SCR 20 – Texas Legislature Online
Mar 8, 2013 … buffalo’s induction in the Texas Trail of Fame and its prominence as the centerpiece of the seal of the General Land Office. In the Panhandle, a …
Agriculture, Rural Affairs & Homeland Security
AUTHOR’S / SPONSOR’S STATEMENT OF INTENT
North American bison have roamed the continent for some 25,000 years, with up to 60 million estimated to have covered the range in the 1700s, and the land that would eventually become Texas was home to many herds.
Also known as the American buffalo, the animals were central to the livelihood of Native Americans. The Apaches of West Texas, the Hainai Indians of East Texas, and numerous other tribes revered the bison and depended on it for food, shelter, and clothing. By the end of the 19th century, however, hunting had nearly exterminated the entire species.
Without the visionary work of “The Father of the Panhandle of Texas,” Charles Goodnight, the bison may have permanently disappeared from the Lone Star State. In the late 1870s, this noted Texas Ranger and rancher captured two buffalo calves and gave them to his wife, Mary Ann, who fed and cared for them at the JA Ranch. The Goodnights went on to develop a small herd, which formed one of the five foundation herds in the United States and helped produce the buffalo population that exists to this day. Descendants of the original Goodnight bison were moved to Caprock Canyons State Park and are known today as the Texas State Bison Herd.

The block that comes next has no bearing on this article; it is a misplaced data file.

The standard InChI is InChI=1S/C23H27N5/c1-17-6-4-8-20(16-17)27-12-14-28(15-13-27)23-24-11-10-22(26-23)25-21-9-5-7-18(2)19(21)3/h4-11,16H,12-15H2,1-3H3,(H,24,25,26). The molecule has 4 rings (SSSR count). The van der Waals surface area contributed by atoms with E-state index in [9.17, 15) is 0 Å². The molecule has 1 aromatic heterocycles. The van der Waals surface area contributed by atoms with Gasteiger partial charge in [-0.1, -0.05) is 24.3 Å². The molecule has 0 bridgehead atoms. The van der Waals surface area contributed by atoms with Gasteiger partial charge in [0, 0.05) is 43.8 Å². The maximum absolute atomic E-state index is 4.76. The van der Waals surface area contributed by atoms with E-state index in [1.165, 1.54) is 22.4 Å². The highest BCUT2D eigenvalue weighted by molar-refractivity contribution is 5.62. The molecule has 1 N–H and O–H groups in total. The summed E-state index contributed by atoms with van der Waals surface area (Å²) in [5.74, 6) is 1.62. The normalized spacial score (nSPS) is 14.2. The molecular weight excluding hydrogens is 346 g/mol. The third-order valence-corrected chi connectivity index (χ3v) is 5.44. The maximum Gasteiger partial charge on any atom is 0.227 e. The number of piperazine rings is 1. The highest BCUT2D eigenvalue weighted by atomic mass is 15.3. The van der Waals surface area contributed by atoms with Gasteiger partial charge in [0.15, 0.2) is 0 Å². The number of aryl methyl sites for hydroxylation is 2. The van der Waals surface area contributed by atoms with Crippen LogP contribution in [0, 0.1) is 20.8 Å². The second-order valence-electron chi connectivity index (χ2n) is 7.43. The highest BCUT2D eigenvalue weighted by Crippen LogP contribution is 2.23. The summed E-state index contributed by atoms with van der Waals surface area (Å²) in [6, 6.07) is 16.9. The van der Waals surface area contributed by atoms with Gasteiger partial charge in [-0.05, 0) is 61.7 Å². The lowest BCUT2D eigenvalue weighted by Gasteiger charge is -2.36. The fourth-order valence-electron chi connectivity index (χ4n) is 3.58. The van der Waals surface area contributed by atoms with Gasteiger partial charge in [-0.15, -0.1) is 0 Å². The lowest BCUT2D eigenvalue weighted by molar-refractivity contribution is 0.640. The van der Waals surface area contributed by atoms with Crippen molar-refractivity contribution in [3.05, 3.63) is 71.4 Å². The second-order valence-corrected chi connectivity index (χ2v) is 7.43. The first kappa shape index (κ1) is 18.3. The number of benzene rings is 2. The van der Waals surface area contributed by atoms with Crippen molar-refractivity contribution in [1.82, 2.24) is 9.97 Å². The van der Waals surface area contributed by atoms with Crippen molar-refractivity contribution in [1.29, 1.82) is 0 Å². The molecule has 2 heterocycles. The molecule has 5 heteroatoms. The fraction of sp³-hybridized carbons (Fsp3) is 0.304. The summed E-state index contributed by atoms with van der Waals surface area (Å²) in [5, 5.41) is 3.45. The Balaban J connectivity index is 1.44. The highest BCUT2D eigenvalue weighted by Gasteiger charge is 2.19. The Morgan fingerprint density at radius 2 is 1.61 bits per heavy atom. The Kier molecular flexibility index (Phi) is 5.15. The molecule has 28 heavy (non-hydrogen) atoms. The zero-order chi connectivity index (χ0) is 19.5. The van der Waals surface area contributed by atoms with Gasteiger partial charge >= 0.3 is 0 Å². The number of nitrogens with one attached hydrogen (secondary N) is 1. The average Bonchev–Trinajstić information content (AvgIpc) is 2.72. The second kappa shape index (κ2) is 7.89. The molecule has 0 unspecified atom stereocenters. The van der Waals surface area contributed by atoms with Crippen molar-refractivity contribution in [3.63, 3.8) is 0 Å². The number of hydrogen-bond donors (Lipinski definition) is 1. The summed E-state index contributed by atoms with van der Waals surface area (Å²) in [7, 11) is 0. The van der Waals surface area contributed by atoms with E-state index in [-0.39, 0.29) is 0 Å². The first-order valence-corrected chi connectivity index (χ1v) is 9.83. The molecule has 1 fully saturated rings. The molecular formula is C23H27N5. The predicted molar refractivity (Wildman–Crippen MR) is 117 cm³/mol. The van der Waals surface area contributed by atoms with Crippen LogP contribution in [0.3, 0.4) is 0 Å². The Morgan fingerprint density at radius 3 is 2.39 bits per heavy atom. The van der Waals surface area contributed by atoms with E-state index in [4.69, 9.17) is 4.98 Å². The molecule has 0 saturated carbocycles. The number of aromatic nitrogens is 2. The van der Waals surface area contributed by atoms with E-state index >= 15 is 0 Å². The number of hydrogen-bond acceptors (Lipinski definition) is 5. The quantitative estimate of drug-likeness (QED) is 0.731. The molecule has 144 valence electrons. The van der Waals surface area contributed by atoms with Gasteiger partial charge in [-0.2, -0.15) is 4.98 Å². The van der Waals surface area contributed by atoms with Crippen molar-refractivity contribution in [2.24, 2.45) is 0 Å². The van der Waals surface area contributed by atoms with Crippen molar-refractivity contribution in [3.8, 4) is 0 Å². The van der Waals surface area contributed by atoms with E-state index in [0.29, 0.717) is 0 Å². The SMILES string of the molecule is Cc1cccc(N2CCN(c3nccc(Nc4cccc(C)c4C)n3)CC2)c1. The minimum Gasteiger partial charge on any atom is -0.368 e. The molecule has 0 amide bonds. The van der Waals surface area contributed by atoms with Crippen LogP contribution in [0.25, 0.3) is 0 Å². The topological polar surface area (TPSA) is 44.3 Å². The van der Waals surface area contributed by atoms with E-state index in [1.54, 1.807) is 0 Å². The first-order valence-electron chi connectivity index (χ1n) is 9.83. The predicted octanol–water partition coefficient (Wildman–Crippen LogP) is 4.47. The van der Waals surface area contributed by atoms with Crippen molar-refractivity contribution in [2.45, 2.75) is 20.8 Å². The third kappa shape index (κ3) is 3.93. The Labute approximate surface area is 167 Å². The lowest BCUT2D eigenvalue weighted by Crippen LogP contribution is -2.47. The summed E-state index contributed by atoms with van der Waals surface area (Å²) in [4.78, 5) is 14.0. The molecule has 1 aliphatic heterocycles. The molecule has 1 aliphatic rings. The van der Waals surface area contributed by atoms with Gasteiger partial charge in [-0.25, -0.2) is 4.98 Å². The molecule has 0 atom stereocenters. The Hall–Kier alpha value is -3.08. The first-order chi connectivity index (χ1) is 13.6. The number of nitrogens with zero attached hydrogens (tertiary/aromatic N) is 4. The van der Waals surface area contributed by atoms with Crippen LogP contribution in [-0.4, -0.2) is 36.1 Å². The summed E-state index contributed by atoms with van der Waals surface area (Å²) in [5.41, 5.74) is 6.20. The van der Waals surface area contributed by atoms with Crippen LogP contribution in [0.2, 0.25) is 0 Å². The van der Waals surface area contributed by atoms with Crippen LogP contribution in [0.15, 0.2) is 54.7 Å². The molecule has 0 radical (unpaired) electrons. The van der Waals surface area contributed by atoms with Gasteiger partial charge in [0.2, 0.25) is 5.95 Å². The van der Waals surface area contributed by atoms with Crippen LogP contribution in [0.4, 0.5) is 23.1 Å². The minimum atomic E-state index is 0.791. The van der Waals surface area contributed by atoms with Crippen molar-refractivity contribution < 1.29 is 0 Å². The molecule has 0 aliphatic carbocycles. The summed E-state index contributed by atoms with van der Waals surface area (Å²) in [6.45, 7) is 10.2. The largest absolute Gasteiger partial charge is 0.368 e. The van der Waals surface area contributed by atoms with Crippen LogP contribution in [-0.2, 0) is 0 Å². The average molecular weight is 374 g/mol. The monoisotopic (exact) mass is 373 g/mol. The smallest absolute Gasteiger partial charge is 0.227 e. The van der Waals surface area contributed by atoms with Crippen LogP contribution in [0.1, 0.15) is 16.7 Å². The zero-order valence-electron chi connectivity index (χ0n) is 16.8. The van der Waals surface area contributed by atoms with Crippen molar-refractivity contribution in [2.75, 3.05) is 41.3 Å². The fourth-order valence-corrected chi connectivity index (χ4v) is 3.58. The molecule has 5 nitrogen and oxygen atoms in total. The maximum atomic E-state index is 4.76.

The bison industry is a growing component of the state’s diverse agricultural landscape. Since 2008, its significance has been commemorated with the observance of Texas Bison Week during the first week of May, a time that also marks the beginning of calving season.
The iconic image of the American buffalo has long been associated with wildlife preservation and Native American traditions as well as the state’s western heritage, as evidenced by the buffalo’s induction in the Texas Trail of Fame and its prominence as the centerpiece of the seal of the General Land Office. In the Panhandle, a bronze sculpture by Veryl Goodnight of Mary Ann Goodnight bottle-feeding a buffalo calf now stands at the historic JA Ranch and Armstrong County Museum as a fitting tribute to the Goodnights’ role in saving the southern herd from extinction, and it is indeed appropriate to celebrate this rich legacy in the Lone Star State each spring.
That the 83rd Legislature of the State of Texas hereby designate the first week of May each year from 2013 through 2022 as Texas Bison Week.
Texas Trail of Fame
Icon of the American West
Age: 20,000 years
Induction Year: 2008
The buffalo originally inhabited the Great Plains of the United States and Canada in massive herds, ranging from the Great Slave Lake in Canada’s far north to Mexico in the south, and from eastern Oregon almost to the Atlantic Ocean. Buffalo, or bison, were a keystone species, whose grazing pressure was a force that shaped the ecology of the Great Plains as strongly as periodic prairie fires. They were central to the lifestyle of Native Americans of the Great Plains.